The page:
Many mechanical systems often show nonlinear behaviour related to particular operating conditions or to the nonlinear characteristic of the elements (springs, dampers, etc.) making up the system. In these cases, common engineering practice is to linearize the equation of motion around a particular operating point, and to design a linear controller. Although this approach is simple, its main disadvantage is that stability properties and validity of the controller are only local. For these reasons, over the last decades, non-linear control techniques have been investigated more and more in order to improve control performance. In particular, in this paper the model-based sliding-mode-control (SMC) technique is considered because of its easy implementation and the considerable robustness of the controller even under significant model uncertainties. This technique is analysed numerically with respect to the pendulum system, to better understand the influence of the control action on the system dynamics, and then experimentally in order to control a highly nonlinear system, consisting of a three-link flexible manipulator. For this system, a nonlinear modal model is developed and a nonlinear observer is designed. Results of experimental tests on the manipulator are also reported.
TOPICS: Sliding mode control, Vibration, Flexible manipulators, Control equipment, System dynamics, Equations of motion, Stability, Manipulators, Pendulums, Robustness, Springs, Uncertainty, Dampers, Design, Nonlinear systems
Alwathiqbellah Ibrahim, Shahrzad Towfighian and Mohammad Younis
J. Vib. Acoust   doi: 10.1115/1.4036503
Vibration energy harvesting can be an effective method for scavenging wasted mechanical energy for use by wireless sensors that have limited battery life. Two major goals in designing energy harvesters are enhancing the power scavenged at low frequency and improving efficiency by increasing the frequency bandwidth. To achieve these goals, we derived a magneto-elastic beam operated at the transition between mono- and bi-stable regions. By improving the mathematical model of the interaction of magnetic force and beam dynamics, we obtained a precise prediction of natural frequencies as the distance of magnets varies. Using the shooting technique for the improved model, we present a fundamental understanding of interesting combined softening and hardening responses that happen at the transition between the two regimes. The transition regime is proposed as the optimal region for energy conversion in terms of frequency bandwidth and output voltage. Using this technique, low frequency vibration energy harvesting at around 17 Hz was possible. The theoretical results were in good agreement with the experimental results. The target application is to power wildlife bio-logging devices from bird flights that have consistent high power density around 16 Hz [1].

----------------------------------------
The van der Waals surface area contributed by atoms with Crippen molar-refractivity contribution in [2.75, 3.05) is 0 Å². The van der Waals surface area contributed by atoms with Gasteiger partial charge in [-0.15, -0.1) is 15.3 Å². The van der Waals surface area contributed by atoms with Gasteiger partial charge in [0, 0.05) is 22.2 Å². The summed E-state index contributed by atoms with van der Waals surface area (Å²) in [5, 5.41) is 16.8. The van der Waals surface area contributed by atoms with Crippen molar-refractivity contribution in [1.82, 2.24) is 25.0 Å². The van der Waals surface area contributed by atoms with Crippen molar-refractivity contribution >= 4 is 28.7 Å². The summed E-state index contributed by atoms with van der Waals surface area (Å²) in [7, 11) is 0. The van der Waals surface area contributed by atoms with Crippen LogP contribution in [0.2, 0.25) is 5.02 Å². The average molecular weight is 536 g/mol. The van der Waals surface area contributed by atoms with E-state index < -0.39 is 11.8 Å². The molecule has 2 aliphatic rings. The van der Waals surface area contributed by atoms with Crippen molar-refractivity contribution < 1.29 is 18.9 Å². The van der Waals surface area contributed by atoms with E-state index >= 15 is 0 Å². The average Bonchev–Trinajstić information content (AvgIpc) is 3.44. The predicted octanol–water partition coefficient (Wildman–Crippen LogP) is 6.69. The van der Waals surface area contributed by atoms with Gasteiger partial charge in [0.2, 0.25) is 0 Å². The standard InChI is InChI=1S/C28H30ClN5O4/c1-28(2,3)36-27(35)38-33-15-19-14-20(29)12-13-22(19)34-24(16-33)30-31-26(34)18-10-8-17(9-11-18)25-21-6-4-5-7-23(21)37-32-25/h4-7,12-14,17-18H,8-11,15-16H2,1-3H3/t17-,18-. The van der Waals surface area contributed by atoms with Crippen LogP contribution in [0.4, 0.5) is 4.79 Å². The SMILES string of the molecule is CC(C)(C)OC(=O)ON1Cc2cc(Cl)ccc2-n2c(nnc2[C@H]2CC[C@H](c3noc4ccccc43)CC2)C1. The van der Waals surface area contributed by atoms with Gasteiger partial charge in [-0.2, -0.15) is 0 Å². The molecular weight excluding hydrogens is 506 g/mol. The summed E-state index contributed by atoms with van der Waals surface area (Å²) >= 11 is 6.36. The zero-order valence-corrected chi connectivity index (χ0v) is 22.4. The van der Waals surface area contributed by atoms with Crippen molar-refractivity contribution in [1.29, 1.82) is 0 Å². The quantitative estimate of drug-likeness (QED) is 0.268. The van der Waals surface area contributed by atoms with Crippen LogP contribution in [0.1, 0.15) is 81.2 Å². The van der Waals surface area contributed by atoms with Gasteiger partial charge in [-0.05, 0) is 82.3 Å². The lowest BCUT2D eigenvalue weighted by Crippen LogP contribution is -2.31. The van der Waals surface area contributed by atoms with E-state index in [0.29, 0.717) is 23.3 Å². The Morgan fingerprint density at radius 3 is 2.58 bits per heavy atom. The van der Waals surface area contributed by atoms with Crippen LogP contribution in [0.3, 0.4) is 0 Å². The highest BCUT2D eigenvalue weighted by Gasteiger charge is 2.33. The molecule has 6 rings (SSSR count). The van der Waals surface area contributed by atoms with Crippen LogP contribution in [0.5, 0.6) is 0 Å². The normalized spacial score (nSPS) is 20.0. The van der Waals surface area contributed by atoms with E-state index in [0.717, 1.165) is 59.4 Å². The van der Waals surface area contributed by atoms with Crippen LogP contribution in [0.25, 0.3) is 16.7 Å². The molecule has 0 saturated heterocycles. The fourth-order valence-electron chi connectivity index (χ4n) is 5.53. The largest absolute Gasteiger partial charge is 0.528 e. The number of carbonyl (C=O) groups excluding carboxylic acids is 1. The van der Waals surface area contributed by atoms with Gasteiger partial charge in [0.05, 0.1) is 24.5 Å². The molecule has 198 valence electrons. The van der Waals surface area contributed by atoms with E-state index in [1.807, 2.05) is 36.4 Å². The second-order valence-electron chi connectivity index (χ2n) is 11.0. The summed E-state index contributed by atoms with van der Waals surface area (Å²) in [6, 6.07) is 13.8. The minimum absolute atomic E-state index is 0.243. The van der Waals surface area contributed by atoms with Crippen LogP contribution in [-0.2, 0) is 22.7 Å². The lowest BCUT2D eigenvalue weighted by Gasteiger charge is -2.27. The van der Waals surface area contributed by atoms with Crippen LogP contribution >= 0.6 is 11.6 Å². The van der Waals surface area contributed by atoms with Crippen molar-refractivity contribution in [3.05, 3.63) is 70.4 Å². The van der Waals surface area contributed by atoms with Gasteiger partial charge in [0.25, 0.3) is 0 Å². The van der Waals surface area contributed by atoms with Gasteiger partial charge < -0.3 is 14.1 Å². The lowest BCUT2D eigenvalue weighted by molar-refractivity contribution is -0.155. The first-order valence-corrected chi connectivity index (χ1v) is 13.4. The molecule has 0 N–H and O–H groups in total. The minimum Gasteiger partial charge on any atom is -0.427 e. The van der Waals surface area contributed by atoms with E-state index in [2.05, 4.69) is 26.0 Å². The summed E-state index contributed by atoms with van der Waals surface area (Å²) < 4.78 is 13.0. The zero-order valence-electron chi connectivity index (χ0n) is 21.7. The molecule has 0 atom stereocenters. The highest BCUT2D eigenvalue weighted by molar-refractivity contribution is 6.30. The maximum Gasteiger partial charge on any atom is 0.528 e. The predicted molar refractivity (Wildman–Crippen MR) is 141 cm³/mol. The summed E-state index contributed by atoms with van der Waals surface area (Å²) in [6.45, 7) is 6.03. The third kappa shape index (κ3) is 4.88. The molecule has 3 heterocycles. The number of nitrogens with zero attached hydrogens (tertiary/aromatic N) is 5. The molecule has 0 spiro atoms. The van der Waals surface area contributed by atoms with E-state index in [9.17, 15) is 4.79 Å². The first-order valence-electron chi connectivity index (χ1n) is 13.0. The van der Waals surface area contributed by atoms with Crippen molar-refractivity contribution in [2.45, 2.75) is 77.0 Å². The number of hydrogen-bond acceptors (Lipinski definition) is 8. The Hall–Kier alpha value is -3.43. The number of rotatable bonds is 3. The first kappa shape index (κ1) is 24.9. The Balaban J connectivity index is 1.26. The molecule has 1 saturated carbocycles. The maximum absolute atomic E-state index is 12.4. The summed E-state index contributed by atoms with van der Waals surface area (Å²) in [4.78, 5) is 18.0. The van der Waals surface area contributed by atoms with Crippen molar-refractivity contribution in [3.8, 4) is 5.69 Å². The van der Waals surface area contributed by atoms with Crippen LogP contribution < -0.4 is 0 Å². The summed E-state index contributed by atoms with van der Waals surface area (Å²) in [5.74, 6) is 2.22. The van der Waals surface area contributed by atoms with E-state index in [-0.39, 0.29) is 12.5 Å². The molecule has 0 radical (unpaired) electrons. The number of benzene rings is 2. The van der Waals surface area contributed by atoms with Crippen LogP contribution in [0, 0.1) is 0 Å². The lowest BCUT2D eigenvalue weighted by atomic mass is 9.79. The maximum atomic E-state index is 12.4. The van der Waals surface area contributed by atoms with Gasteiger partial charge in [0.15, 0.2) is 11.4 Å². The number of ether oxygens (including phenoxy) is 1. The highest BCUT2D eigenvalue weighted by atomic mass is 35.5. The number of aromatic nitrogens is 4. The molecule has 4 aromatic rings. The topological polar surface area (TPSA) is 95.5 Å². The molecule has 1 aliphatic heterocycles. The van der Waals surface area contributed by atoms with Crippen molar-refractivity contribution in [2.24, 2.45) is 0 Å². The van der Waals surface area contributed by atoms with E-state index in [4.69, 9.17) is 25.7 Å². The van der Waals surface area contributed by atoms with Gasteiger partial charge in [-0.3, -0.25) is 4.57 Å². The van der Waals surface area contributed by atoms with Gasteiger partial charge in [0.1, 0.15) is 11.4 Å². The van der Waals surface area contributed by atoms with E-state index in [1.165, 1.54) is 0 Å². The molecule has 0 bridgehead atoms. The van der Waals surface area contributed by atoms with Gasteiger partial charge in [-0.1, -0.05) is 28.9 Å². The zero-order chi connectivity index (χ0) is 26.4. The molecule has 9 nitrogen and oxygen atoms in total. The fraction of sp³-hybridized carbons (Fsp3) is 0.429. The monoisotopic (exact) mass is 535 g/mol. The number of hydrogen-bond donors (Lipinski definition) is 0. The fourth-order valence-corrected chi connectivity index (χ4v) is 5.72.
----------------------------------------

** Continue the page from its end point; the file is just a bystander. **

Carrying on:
TOPICS: Dynamics (Mechanics), Vibration, Energy harvesting, Flight, Battery life, Power density, Sensors, Magnets, Magnetic fields, Hardening, Energy conversion, Design
Mohammed Daqaq and Abdraouf Abusoua
J. Vib. Acoust   doi: 10.1115/1.4036504
This article describes a new parametric method for the development of nonlinear models with parameters identified from an experimental setting. The approach is based on applying a strong non-resonant high-frequency harmonic excitation to the unknown nonlinear system and monitoring its influence on the slow modulation of the system’s response. In particular, it is observed that the high-frequency excitation induces a shift in the slow-modulation frequency and a static bias in the mean of the dynamic response. Such changes can be directly related to the amplitude and frequency of the strong excitation offering a unique methodology to identify the unknown nonlinear parameters. The proposed technique is implemented to identify the nonlinear restoring-force coefficients of three experimental systems. Results demonstrate that this technique is capable of identifying the nonlinear parameters with relatively good accuracy.